Essays on Manner in Which Tour Down Under Has an Impact on the GDP, Production, Pricing Case Study

Download free paperFile format: .doc, available for editing

The paper "Manner in Which Tour Down Under Has an Impact on the GDP, Production, Pricing" is a perfect example of a macro & microeconomics case study.   The changes in the economic environment have an impact on the economy and it further gets affected by the sudden changes in events or other forms which thereby impacts the overall performance of the economy. The paper explores the manner in which Tour Down Under has an impact on the GDP, production, pricing, employment and other economic variables. This will thereby help to understand the relationship and the changes which the economy is expected to feel and the manner in which the overall changes will have an impact on the performance. South Australia will witness a growth in the Gross State Product as an event will look towards attracting people towards the sport.

This will consist of both people belonging to the native country as well as a foreign country. This will thereby have an impact on the aggregate demand as additional people would mean an increase in the total consumption of goods and services. People will be looking for places to stay, food, vehicle and so on.

This will thereby have a positive impact on the demand and will increase the demand in the short run. To meet the demand for goods and services more of the same will be required (Colell, Winston, Michael & Jerry, 1995). Since it is not possible to make changes in the supply chain in a short period of time as most of the factors of production are fixed and requires time to be changed which will thereby result in an increase in prices.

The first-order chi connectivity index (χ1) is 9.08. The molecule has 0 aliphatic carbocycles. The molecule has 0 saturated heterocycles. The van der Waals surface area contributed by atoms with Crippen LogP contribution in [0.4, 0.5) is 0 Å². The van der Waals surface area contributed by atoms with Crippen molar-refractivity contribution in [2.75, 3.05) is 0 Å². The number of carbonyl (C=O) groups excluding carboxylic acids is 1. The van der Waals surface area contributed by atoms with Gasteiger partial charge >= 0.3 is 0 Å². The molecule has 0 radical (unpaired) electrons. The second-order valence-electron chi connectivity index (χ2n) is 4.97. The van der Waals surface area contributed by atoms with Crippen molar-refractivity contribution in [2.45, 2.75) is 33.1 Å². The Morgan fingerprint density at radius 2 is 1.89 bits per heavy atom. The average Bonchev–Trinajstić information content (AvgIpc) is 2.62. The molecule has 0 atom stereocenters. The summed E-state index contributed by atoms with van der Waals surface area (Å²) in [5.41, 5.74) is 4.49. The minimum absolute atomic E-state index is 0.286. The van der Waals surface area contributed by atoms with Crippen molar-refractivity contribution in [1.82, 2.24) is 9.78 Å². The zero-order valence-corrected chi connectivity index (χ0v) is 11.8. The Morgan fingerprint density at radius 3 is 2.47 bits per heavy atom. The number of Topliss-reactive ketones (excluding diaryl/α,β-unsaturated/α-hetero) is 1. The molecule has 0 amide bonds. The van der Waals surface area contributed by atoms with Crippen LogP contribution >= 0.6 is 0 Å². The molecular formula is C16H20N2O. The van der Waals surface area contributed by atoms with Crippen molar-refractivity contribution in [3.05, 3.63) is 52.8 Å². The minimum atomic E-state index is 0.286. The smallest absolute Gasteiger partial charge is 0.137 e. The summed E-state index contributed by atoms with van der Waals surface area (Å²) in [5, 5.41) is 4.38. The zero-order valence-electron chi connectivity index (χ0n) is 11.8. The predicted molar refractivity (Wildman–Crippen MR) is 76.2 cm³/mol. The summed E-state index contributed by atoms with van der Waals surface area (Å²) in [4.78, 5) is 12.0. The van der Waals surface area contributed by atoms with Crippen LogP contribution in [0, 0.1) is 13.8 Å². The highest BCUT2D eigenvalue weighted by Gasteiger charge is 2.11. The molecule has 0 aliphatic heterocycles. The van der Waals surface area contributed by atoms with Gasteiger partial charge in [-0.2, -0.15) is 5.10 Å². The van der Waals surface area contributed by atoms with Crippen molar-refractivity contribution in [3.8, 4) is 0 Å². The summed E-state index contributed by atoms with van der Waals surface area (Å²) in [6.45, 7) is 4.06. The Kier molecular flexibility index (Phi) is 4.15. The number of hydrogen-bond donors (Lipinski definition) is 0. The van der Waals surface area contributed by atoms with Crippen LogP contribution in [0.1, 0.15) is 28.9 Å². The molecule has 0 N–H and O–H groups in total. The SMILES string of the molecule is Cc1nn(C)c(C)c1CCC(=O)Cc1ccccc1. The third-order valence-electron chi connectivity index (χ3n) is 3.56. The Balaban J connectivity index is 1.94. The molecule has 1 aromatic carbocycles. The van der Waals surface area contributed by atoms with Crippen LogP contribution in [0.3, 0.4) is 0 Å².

This is primarily due to the fact that the economy is witnessing more money chasing fewer goods and will thereby have an impact on the prices as it will increase. This has been shown below The above chart shows that in the short run a change in demand results in an increase in price as the supply is not able to grow in the same proportion to meet the demand. This makes the prices of the goods and services rise rapidly as shown in the above graph where the price of the product and services has considerably increased.

Further, the increase in demand hasn’ t allowed the supply to increase as per the demand in the short run which has created a gap and thereby impacted the price of the product by pushing it higher (Docters, Schefers, Korman & Durman, 2008).

References

Colell, M., Winston, A., Michael, D. & Jerry, R. 1995. Microeconomic Theory. 3r Edition, New York, Oxford University Press, Pearson Education

Docters, R., Schefers, B., Korman, T. & Durman, C. 2008. The neglected demand curve: how to build one and benefit. Journal of Business Strategy, Volume 25, issue 5, pp. 19-25

Garg, S. 2010. Microeconomics: Introductory. 7th edition, pp 3.11-9.17, Dhanpat Rai Publication

Mayerhoefer, C. & Zuvekas, S. 2008. The shape of demand: what does it tell us about direct to consumer marketing. The B.E. Journal of Economic Analysis & Policy, Volume 18, Issue 2, pp. 4-8

Shepherd, G. 2006. Vertical & Horizontal Shifts in demand curve. The Econometric Society, Volume 4, No. 4, pp. 361-367

Download free paperFile format: .doc, available for editing
Contact Us